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AT&T Still Cloudy On CaaS

AT&T's new cloud computing service introduced on Monday is arguably the biggest endorsement yet of an industry that's come under scrutiny for high profile failures. The latest was last month's Sidekick outage where users were taken offline after a server failure wiped out their data. Two weeks later, the Danger/Microsoft team who hosted the server were still working on restoring the data. Fall out from the service in the near term was significant. Just over a third of respondents to a survey from Strategic Technology Analytics indicated that they would review their cloud decision because of the failure.

Yet cloud computing for the enterprise continues to interest CIOs and executives. AT&T says that it was only after feedback from its User Advisory Councils, some of which comprise Fortune 100 CIOs, that it moved into the technology. Enterprises indicated that the technology has emerged from being a niche offer to one that could be used to extend existing compute resources.

The AT&T service, called Synaptic Compute as a Service (CaaS), will take square aim at such organizations. Unlike services from Amazon and IBM, AT&T will leverage it private network to provide secure connection backs to its data center. The service is also available over the Internet. Perhaps in a nod to the recent cloud fiascoes, AT&T further emphasized that the service would be monitored and managed around the clock. Service Level Agreements (SLAs) are at 99.9 percent of uptime. Organizations will be able to order their infrastructure through a Web portal.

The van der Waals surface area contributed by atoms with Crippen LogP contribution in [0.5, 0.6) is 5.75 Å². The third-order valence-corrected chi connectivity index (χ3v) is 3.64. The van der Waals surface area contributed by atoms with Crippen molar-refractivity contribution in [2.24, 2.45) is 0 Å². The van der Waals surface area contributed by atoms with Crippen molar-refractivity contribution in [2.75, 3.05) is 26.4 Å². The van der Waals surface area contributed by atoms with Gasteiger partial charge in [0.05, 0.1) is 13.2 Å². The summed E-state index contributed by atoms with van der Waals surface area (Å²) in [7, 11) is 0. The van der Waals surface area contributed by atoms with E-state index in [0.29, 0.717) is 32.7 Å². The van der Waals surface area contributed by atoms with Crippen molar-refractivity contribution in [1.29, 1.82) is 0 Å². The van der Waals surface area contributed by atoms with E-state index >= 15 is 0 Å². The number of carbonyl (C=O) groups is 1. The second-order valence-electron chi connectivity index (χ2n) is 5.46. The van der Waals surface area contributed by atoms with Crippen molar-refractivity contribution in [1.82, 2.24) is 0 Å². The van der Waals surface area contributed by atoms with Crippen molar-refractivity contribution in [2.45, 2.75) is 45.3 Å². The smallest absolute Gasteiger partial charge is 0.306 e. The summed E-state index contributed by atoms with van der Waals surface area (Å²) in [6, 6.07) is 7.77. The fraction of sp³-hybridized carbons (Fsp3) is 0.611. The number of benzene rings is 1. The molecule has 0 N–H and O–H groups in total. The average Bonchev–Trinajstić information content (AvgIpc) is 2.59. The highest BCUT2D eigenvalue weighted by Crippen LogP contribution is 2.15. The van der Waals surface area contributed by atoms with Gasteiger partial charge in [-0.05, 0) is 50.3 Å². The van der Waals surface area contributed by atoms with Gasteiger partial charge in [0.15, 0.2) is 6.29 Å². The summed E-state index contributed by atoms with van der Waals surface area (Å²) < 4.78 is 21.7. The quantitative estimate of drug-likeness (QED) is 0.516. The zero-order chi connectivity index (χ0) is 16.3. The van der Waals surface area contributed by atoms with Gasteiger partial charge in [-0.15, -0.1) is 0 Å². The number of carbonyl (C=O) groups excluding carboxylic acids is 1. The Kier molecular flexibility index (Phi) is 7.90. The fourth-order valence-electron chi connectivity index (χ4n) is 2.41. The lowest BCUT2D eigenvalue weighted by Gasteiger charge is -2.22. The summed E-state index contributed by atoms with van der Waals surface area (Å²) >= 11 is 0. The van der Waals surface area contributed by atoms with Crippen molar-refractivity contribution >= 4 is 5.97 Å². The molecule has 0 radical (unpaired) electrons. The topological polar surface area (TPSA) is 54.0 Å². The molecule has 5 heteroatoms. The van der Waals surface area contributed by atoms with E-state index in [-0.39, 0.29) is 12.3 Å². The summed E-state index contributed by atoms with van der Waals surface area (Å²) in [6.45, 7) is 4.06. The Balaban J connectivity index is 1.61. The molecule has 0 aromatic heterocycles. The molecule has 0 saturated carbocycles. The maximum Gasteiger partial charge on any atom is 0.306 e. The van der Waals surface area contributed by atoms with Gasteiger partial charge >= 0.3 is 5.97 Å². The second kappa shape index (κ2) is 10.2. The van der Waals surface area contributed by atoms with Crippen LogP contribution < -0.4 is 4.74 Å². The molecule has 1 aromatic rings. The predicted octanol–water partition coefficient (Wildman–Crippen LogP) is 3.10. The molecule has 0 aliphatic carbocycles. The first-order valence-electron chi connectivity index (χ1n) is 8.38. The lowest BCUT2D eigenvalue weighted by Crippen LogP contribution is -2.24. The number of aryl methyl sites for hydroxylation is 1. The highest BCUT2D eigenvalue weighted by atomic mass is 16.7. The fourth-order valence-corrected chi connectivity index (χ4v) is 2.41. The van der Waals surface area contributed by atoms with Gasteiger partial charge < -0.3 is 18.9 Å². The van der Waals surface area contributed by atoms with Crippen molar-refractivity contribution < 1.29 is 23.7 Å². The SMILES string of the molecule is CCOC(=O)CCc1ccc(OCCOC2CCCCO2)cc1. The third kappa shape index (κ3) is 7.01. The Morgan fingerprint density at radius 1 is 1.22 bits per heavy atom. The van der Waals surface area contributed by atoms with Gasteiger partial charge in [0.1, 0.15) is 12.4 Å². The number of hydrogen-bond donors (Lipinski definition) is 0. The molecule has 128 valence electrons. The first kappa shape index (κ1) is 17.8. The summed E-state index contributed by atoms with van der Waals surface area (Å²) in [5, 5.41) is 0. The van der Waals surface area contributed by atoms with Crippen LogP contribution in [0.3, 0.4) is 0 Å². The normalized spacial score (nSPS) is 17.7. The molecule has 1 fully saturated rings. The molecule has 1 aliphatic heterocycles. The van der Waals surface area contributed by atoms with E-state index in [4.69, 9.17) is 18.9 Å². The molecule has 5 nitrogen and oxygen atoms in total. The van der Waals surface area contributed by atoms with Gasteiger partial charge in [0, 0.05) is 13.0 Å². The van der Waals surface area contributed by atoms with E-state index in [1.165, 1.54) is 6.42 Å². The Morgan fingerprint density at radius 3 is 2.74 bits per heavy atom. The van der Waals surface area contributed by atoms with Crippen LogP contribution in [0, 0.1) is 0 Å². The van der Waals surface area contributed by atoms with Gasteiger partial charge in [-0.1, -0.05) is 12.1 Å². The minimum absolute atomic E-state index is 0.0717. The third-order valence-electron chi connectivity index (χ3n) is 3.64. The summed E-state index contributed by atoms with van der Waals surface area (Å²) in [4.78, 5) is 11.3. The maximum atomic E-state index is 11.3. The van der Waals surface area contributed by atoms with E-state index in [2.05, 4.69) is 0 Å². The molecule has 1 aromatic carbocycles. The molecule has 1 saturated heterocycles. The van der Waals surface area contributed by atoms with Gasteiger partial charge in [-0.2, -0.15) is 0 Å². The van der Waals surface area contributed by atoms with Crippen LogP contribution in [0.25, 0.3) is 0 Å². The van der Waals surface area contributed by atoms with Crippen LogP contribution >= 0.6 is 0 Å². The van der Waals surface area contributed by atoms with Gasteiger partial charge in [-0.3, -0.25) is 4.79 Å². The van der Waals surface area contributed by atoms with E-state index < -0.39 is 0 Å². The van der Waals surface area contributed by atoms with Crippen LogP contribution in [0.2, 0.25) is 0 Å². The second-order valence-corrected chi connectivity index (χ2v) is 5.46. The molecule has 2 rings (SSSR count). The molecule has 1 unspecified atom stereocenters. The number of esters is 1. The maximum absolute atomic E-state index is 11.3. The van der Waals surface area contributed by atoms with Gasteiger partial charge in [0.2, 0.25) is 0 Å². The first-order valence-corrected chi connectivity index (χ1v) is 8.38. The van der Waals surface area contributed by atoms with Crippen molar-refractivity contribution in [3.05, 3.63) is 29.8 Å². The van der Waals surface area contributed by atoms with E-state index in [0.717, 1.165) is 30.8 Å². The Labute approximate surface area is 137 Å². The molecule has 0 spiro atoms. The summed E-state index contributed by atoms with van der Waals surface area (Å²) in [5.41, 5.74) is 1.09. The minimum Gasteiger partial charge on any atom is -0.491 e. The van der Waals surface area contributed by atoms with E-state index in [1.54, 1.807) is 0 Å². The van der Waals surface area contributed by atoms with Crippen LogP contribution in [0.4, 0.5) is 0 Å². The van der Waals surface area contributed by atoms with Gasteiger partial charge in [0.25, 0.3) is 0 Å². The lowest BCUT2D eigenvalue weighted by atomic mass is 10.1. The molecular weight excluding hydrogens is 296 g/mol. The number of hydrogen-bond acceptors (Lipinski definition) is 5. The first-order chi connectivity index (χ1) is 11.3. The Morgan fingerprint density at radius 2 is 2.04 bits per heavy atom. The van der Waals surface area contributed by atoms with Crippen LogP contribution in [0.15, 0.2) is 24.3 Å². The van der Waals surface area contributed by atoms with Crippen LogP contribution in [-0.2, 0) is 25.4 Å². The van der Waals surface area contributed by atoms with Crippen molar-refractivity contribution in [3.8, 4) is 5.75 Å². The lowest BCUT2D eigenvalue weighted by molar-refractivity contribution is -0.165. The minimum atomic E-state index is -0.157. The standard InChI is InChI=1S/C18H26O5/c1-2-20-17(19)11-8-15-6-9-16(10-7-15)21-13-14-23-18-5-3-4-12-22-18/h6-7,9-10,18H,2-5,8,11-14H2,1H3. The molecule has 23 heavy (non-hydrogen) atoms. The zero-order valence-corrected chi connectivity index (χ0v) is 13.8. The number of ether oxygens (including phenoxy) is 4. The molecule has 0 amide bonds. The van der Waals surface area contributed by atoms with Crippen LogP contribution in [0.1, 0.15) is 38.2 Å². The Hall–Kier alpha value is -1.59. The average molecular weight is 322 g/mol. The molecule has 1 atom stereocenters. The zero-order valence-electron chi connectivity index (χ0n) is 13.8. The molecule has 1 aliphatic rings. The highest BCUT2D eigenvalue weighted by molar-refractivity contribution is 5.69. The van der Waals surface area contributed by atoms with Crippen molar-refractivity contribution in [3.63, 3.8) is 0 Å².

As with Verizon's CaaS announced earlier in the year, AT&T's technology is based on VMware's VSphere virtualization platform. The service will use Sun Microsystems' cloud computing API, for example, for creating value-added services.

Three server sizes are available with the service: Small (1 CPU and 4 GB of memory); Medium (2 CPUs and 8 GB of memory); and Large (4 CPUs and 16 GB of memory). Each image will come with 100 GB of storage with up to 2 TB of additional disk storage per virtual server available, or the option to connect to AT&T's Synaptic Storage as a Service for more dynamic expansion.

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